New trifocal lens seen as a no-glasses game-changer

Scrub Tech Lori Sprague and Dr Stephen Tate. [Photo: Denise Ritchie]

At the end of August the Food and Drug Administration announced approval of the first trifocal replacement lens for patients undergoing cataract surgery: the PanOptix lens by Alcon.

That, according to Dr. Stephan Tate at Vero Beach’s New Vision Eye Center, opens the door for dramatically improved no-glasses vision for people who have cataract surgery, but it comes with a price and possibly a couple of potential hiccups.

The PanOptix lens is “designed to provide you with clear vision for near, intermediate and far distances without glasses after cataract surgery,” according to the manufacturer. “It’s called ‘The Next-Generation Trifocal’ because it is designed to provide correction at all three distances.”

Cataract is the clouding of the natural lens inside your eye, which gradually obscures vision.

The condition is common because, as people age, the eye’s natural lens starts to get hazy or cloudy. Typically it also changes color, turning yellowish or brown over time, seriously affecting your vision.

The American Academy of Ophthalmology says “cataracts affect more than 24.4 million Americans age 40 and older, and by age 75, approximately half of all Americans have cataracts.”

The National Eye Institute at NIH claims that “by 2050, the number of people in the U.S. with cataracts is expected to double from 24.4 million to about 50 million.”

Looking at numbers like those – and before broaching the price and potential hiccups – Tate is enthusiastic about the FDA’s action.

“It was a bit of a surprise,” says Tate of the FDA greenlight for trifocal lens. “Nobody was really expecting it to be approved as quickly as it was.”

He cites two likely reasons for the swift action. First, he says, “they had very positive results in the [clinical] trials,” with the PanOptix lenses garnering a patient satisfaction rate “of approximately 99 percent.”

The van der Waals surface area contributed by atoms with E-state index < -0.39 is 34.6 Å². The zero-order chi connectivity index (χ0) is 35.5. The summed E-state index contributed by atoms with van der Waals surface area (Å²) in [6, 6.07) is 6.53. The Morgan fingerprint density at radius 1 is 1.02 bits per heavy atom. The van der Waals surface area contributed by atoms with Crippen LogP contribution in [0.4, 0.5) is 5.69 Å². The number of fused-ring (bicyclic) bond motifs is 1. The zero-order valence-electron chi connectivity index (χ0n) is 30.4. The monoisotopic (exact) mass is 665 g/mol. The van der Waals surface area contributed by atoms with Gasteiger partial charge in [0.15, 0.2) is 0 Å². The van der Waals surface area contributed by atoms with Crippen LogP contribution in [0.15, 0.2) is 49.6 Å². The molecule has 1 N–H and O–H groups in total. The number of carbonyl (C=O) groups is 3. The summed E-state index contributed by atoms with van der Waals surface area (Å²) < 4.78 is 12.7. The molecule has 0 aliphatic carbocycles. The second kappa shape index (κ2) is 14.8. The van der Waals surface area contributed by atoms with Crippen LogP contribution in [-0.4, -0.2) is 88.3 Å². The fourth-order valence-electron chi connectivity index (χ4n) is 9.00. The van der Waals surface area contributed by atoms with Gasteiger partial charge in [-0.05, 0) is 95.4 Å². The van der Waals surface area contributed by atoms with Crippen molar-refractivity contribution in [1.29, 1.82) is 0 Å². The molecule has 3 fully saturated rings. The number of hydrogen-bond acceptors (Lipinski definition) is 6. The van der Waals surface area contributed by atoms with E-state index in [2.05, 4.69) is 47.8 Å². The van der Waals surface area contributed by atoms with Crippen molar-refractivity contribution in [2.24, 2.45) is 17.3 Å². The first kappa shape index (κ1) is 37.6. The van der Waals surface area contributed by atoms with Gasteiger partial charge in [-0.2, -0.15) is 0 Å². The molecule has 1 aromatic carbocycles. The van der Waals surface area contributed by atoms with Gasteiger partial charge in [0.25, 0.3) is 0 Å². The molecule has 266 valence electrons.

The second factor Tate cites is history. This particular lens, he says, is “on a platform that’s been used in probably over 100 million lens implants [in other countries], so it’s not a new lens material or a new shape of any kind and it’s known to be very, very safe.

“It is available in 70 other countries around the world and has been for several years. The FDA process is a little bit more of a drawn-out process, which is both good and bad.

“It’s bad,” Tate continues, “because sometimes we’re a little slower to get nice technology, but it’s good, in that if they do approve it, you can feel quite comfortable that it’s a safe and effective product.”

Earlier cataract replacement lenses, according to Tate, have been more like bifocal lenses that allow patients to have better distance vision and improved “up-close” vision, but leave something to be desired when it comes to intermediate range vision.

“That’s why everybody is very happy that this PanOptix lens has now been approved in the United States – because it fills in a couple of the shortcomings of the previous generation of multifocal lens implants.”

The bad news is that Medicare will not pick up the tab for the new lenses. It will cover the cataract removal procedure, but being glasses-free is something it won’t pay for.

Which means the out-of-pocket cost for these PanOptix implantable lenses, according to Tate, is in the $2,500 to $3,000 per eye range, though he quickly adds that at New Vision, “we have a whole team of insurance specialists” who will provide patients with a more precise figure based on their individual insurance coverage.

The only other potential hiccups are functional ones that Tate says can occur even with bifocal lenses – with the PanOptix lens in place, patients may see thin rings around lights at night or possibly find that, in dim light, vision is not as sharp as they would like.

Still, Tate says he is “very optimistic with this lens. Like I said, there has long been some downsides to some earlier multifocal lens options but my colleagues out of the country that I’ve spoken to and some of my partners have spoken to have all expressed a very, very high level of satisfaction with these newly approved PanOptix lenses.”

Dr. Stephen Tate is with New Vision Eye Center at 1055 37th Place in Vero Beach, directly across from the Cleveland Clinic Indian River Hospital. The phone number is 772-257-8700.

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